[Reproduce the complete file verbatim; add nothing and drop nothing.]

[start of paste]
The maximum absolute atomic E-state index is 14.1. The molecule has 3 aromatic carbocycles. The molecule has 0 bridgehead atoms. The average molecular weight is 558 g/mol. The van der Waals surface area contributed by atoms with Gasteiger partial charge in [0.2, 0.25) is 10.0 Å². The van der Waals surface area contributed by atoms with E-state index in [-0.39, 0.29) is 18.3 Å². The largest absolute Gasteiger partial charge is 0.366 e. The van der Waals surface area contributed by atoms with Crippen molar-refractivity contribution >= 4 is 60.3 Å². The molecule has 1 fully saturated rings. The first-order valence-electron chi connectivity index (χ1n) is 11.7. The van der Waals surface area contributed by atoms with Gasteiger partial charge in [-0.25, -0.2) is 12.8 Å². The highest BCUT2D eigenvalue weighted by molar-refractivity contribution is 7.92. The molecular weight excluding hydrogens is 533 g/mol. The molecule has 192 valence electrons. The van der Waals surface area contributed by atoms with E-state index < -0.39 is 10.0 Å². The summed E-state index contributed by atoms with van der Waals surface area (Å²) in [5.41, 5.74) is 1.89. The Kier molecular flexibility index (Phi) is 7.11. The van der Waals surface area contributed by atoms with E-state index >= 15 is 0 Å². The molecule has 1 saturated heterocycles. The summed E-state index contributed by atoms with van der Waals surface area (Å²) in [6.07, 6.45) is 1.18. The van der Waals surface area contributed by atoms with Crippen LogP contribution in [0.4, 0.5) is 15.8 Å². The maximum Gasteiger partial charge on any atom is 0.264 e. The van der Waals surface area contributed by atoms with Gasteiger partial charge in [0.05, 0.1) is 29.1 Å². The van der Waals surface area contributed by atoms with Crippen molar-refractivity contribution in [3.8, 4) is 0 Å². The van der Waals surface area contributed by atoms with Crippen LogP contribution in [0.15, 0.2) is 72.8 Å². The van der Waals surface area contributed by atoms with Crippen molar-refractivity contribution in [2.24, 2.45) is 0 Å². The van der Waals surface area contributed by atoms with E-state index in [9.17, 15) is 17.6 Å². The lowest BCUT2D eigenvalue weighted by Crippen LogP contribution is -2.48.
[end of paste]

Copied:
The maximum absolute atomic E-state index is 14.1. The molecule has 3 aromatic carbocycles. The molecule has 0 bridgehead atoms. The average molecular weight is 558 g/mol. The van der Waals surface area contributed by atoms with Gasteiger partial charge in [0.2, 0.25) is 10.0 Å². The van der Waals surface area contributed by atoms with E-state index in [-0.39, 0.29) is 18.3 Å². The largest absolute Gasteiger partial charge is 0.366 e. The van der Waals surface area contributed by atoms with Crippen molar-refractivity contribution >= 4 is 60.3 Å². The molecule has 1 fully saturated rings. The first-order valence-electron chi connectivity index (χ1n) is 11.7. The van der Waals surface area contributed by atoms with Gasteiger partial charge in [-0.25, -0.2) is 12.8 Å². The highest BCUT2D eigenvalue weighted by molar-refractivity contribution is 7.92. The molecular weight excluding hydrogens is 533 g/mol. The molecule has 192 valence electrons. The van der Waals surface area contributed by atoms with E-state index < -0.39 is 10.0 Å². The summed E-state index contributed by atoms with van der Waals surface area (Å²) in [5.41, 5.74) is 1.89. The Kier molecular flexibility index (Phi) is 7.11. The van der Waals surface area contributed by atoms with E-state index >= 15 is 0 Å². The molecule has 1 saturated heterocycles. The summed E-state index contributed by atoms with van der Waals surface area (Å²) in [6.07, 6.45) is 1.18. The van der Waals surface area contributed by atoms with Crippen LogP contribution in [0.4, 0.5) is 15.8 Å². The maximum Gasteiger partial charge on any atom is 0.264 e. The van der Waals surface area contributed by atoms with Gasteiger partial charge in [0.05, 0.1) is 29.1 Å². The van der Waals surface area contributed by atoms with Crippen molar-refractivity contribution in [3.8, 4) is 0 Å². The van der Waals surface area contributed by atoms with Crippen LogP contribution in [0.15, 0.2) is 72.8 Å². The van der Waals surface area contributed by atoms with Crippen molar-refractivity contribution in [2.24, 2.45) is 0 Å². The van der Waals surface area contributed by atoms with E-state index in [9.17, 15) is 17.6 Å². The lowest BCUT2D eigenvalue weighted by Crippen LogP contribution is -2.48.